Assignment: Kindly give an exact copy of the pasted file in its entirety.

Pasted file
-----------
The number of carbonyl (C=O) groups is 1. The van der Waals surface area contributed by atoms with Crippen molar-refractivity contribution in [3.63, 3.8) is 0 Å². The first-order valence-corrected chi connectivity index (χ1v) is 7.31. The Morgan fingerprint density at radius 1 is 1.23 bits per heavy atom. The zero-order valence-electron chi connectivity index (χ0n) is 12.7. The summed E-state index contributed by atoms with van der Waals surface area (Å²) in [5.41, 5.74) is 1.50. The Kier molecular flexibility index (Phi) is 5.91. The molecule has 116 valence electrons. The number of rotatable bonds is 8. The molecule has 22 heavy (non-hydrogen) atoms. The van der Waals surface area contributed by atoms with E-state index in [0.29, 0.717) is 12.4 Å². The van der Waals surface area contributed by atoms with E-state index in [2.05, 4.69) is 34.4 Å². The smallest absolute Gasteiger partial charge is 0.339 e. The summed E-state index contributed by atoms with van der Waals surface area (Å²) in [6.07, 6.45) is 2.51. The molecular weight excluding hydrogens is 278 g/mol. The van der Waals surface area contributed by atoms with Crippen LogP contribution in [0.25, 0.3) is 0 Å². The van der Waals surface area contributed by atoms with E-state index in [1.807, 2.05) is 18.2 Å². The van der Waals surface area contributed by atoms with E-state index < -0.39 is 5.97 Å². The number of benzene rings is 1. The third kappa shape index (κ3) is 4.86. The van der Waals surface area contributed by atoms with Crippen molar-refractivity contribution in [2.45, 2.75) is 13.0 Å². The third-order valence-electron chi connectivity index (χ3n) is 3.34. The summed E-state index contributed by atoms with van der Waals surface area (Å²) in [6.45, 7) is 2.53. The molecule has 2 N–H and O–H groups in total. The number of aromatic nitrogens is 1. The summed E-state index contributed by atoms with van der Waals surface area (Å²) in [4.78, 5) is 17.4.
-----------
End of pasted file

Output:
The number of carbonyl (C=O) groups is 1. The van der Waals surface area contributed by atoms with Crippen molar-refractivity contribution in [3.63, 3.8) is 0 Å². The first-order valence-corrected chi connectivity index (χ1v) is 7.31. The Morgan fingerprint density at radius 1 is 1.23 bits per heavy atom. The zero-order valence-electron chi connectivity index (χ0n) is 12.7. The summed E-state index contributed by atoms with van der Waals surface area (Å²) in [5.41, 5.74) is 1.50. The Kier molecular flexibility index (Phi) is 5.91. The molecule has 116 valence electrons. The number of rotatable bonds is 8. The molecule has 22 heavy (non-hydrogen) atoms. The van der Waals surface area contributed by atoms with E-state index in [0.29, 0.717) is 12.4 Å². The van der Waals surface area contributed by atoms with E-state index in [2.05, 4.69) is 34.4 Å². The smallest absolute Gasteiger partial charge is 0.339 e. The summed E-state index contributed by atoms with van der Waals surface area (Å²) in [6.07, 6.45) is 2.51. The molecular weight excluding hydrogens is 278 g/mol. The van der Waals surface area contributed by atoms with Crippen LogP contribution in [0.25, 0.3) is 0 Å². The van der Waals surface area contributed by atoms with E-state index in [1.807, 2.05) is 18.2 Å². The van der Waals surface area contributed by atoms with E-state index < -0.39 is 5.97 Å². The number of benzene rings is 1. The third kappa shape index (κ3) is 4.86. The van der Waals surface area contributed by atoms with Crippen molar-refractivity contribution in [2.45, 2.75) is 13.0 Å². The third-order valence-electron chi connectivity index (χ3n) is 3.34. The summed E-state index contributed by atoms with van der Waals surface area (Å²) in [6.45, 7) is 2.53. The molecule has 2 N–H and O–H groups in total. The number of aromatic nitrogens is 1. The summed E-state index contributed by atoms with van der Waals surface area (Å²) in [4.78, 5) is 17.4.